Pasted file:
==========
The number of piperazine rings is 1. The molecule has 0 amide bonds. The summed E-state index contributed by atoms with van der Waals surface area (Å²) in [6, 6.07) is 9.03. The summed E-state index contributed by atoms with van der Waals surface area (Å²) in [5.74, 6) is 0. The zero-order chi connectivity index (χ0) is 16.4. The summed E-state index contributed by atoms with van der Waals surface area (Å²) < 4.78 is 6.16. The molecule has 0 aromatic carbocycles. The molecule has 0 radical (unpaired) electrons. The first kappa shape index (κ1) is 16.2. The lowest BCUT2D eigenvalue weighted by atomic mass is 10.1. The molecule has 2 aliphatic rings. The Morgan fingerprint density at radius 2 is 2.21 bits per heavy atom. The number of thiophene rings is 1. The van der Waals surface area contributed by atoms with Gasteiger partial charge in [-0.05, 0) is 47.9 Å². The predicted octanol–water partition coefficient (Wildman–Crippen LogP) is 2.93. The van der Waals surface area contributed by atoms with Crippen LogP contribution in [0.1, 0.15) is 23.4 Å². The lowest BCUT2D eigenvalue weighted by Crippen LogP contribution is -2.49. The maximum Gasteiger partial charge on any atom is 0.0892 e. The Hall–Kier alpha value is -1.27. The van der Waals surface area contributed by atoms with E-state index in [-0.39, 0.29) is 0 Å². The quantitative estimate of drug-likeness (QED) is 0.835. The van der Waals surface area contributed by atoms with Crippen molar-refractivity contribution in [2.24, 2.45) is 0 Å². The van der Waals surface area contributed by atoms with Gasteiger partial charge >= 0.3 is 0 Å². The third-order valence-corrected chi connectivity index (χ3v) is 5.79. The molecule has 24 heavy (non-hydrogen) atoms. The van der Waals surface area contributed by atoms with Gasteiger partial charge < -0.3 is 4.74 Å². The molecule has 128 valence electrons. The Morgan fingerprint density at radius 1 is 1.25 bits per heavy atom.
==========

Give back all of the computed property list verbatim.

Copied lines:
The number of piperazine rings is 1. The molecule has 0 amide bonds. The summed E-state index contributed by atoms with van der Waals surface area (Å²) in [6, 6.07) is 9.03. The summed E-state index contributed by atoms with van der Waals surface area (Å²) in [5.74, 6) is 0. The zero-order chi connectivity index (χ0) is 16.4. The summed E-state index contributed by atoms with van der Waals surface area (Å²) < 4.78 is 6.16. The molecule has 0 aromatic carbocycles. The molecule has 0 radical (unpaired) electrons. The first kappa shape index (κ1) is 16.2. The lowest BCUT2D eigenvalue weighted by atomic mass is 10.1. The molecule has 2 aliphatic rings. The Morgan fingerprint density at radius 2 is 2.21 bits per heavy atom. The number of thiophene rings is 1. The van der Waals surface area contributed by atoms with Gasteiger partial charge in [-0.05, 0) is 47.9 Å². The predicted octanol–water partition coefficient (Wildman–Crippen LogP) is 2.93. The van der Waals surface area contributed by atoms with Crippen LogP contribution in [0.1, 0.15) is 23.4 Å². The lowest BCUT2D eigenvalue weighted by Crippen LogP contribution is -2.49. The maximum Gasteiger partial charge on any atom is 0.0892 e. The Hall–Kier alpha value is -1.27. The van der Waals surface area contributed by atoms with E-state index in [-0.39, 0.29) is 0 Å². The quantitative estimate of drug-likeness (QED) is 0.835. The van der Waals surface area contributed by atoms with Crippen molar-refractivity contribution in [2.24, 2.45) is 0 Å². The van der Waals surface area contributed by atoms with Gasteiger partial charge >= 0.3 is 0 Å². The third-order valence-corrected chi connectivity index (χ3v) is 5.79. The molecule has 24 heavy (non-hydrogen) atoms. The van der Waals surface area contributed by atoms with Gasteiger partial charge < -0.3 is 4.74 Å². The molecule has 128 valence electrons. The Morgan fingerprint density at radius 1 is 1.25 bits per heavy atom.